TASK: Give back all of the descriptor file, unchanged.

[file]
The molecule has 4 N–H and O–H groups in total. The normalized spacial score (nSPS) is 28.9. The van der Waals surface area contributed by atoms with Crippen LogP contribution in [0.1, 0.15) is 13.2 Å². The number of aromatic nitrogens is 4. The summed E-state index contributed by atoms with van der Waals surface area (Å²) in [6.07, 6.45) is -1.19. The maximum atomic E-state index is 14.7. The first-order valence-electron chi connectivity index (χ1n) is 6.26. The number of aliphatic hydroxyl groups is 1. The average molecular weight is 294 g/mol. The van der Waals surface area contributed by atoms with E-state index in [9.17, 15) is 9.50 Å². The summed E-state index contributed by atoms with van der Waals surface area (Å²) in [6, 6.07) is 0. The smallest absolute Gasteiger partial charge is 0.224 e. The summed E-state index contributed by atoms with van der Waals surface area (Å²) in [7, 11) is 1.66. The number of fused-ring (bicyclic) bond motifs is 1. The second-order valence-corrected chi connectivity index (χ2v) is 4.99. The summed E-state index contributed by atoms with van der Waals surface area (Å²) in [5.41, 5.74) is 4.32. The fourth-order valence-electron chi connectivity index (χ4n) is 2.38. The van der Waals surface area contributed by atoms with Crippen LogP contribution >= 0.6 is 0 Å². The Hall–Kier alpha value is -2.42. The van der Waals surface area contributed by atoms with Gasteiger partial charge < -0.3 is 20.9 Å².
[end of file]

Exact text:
The molecule has 4 N–H and O–H groups in total. The normalized spacial score (nSPS) is 28.9. The van der Waals surface area contributed by atoms with Crippen LogP contribution in [0.1, 0.15) is 13.2 Å². The number of aromatic nitrogens is 4. The summed E-state index contributed by atoms with van der Waals surface area (Å²) in [6.07, 6.45) is -1.19. The maximum atomic E-state index is 14.7. The first-order valence-electron chi connectivity index (χ1n) is 6.26. The number of aliphatic hydroxyl groups is 1. The average molecular weight is 294 g/mol. The van der Waals surface area contributed by atoms with E-state index in [9.17, 15) is 9.50 Å². The summed E-state index contributed by atoms with van der Waals surface area (Å²) in [6, 6.07) is 0. The smallest absolute Gasteiger partial charge is 0.224 e. The summed E-state index contributed by atoms with van der Waals surface area (Å²) in [7, 11) is 1.66. The number of fused-ring (bicyclic) bond motifs is 1. The second-order valence-corrected chi connectivity index (χ2v) is 4.99. The summed E-state index contributed by atoms with van der Waals surface area (Å²) in [5.41, 5.74) is 4.32. The fourth-order valence-electron chi connectivity index (χ4n) is 2.38. The van der Waals surface area contributed by atoms with Crippen LogP contribution >= 0.6 is 0 Å². The Hall–Kier alpha value is -2.42. The van der Waals surface area contributed by atoms with Gasteiger partial charge < -0.3 is 20.9 Å².